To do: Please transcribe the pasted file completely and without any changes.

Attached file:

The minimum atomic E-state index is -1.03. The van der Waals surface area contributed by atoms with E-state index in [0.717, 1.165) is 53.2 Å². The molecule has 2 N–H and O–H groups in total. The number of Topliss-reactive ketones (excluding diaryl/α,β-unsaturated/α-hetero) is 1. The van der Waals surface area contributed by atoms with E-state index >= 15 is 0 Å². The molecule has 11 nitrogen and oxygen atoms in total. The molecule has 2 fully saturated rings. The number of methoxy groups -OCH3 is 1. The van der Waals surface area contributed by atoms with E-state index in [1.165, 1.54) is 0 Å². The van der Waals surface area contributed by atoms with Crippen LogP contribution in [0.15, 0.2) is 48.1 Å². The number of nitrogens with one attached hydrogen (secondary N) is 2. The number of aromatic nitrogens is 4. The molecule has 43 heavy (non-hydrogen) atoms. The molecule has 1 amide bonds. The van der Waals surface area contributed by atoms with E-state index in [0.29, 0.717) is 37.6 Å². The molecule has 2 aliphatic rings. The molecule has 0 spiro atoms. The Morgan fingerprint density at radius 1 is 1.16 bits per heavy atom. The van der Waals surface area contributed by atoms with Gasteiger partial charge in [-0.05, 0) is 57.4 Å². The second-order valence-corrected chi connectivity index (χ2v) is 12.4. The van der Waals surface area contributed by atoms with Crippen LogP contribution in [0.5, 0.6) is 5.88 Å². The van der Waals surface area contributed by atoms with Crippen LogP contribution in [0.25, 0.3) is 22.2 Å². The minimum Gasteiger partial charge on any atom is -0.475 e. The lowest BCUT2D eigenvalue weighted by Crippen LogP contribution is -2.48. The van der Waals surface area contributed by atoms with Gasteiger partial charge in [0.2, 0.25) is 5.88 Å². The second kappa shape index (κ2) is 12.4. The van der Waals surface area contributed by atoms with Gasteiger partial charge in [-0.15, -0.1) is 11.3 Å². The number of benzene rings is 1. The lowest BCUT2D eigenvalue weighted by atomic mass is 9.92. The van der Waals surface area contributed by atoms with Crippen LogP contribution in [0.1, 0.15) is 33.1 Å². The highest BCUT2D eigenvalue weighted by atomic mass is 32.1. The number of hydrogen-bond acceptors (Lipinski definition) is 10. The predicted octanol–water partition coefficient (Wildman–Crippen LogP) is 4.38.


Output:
The minimum atomic E-state index is -1.03. The van der Waals surface area contributed by atoms with E-state index in [0.717, 1.165) is 53.2 Å². The molecule has 2 N–H and O–H groups in total. The number of Topliss-reactive ketones (excluding diaryl/α,β-unsaturated/α-hetero) is 1. The van der Waals surface area contributed by atoms with E-state index >= 15 is 0 Å². The molecule has 11 nitrogen and oxygen atoms in total. The molecule has 2 fully saturated rings. The number of methoxy groups -OCH3 is 1. The van der Waals surface area contributed by atoms with E-state index in [1.165, 1.54) is 0 Å². The van der Waals surface area contributed by atoms with Crippen LogP contribution in [0.15, 0.2) is 48.1 Å². The number of nitrogens with one attached hydrogen (secondary N) is 2. The number of aromatic nitrogens is 4. The molecule has 43 heavy (non-hydrogen) atoms. The molecule has 1 amide bonds. The van der Waals surface area contributed by atoms with E-state index in [0.29, 0.717) is 37.6 Å². The molecule has 2 aliphatic rings. The molecule has 0 spiro atoms. The Morgan fingerprint density at radius 1 is 1.16 bits per heavy atom. The van der Waals surface area contributed by atoms with Gasteiger partial charge in [-0.05, 0) is 57.4 Å². The second-order valence-corrected chi connectivity index (χ2v) is 12.4. The van der Waals surface area contributed by atoms with Crippen LogP contribution in [0.5, 0.6) is 5.88 Å². The van der Waals surface area contributed by atoms with Crippen LogP contribution in [0.25, 0.3) is 22.2 Å². The minimum Gasteiger partial charge on any atom is -0.475 e. The lowest BCUT2D eigenvalue weighted by Crippen LogP contribution is -2.48. The van der Waals surface area contributed by atoms with Gasteiger partial charge in [0.2, 0.25) is 5.88 Å². The second kappa shape index (κ2) is 12.4. The van der Waals surface area contributed by atoms with Gasteiger partial charge in [-0.15, -0.1) is 11.3 Å². The number of benzene rings is 1. The lowest BCUT2D eigenvalue weighted by atomic mass is 9.92. The van der Waals surface area contributed by atoms with Crippen LogP contribution in [0.1, 0.15) is 33.1 Å². The highest BCUT2D eigenvalue weighted by atomic mass is 32.1. The number of hydrogen-bond acceptors (Lipinski definition) is 10. The predicted octanol–water partition coefficient (Wildman–Crippen LogP) is 4.38.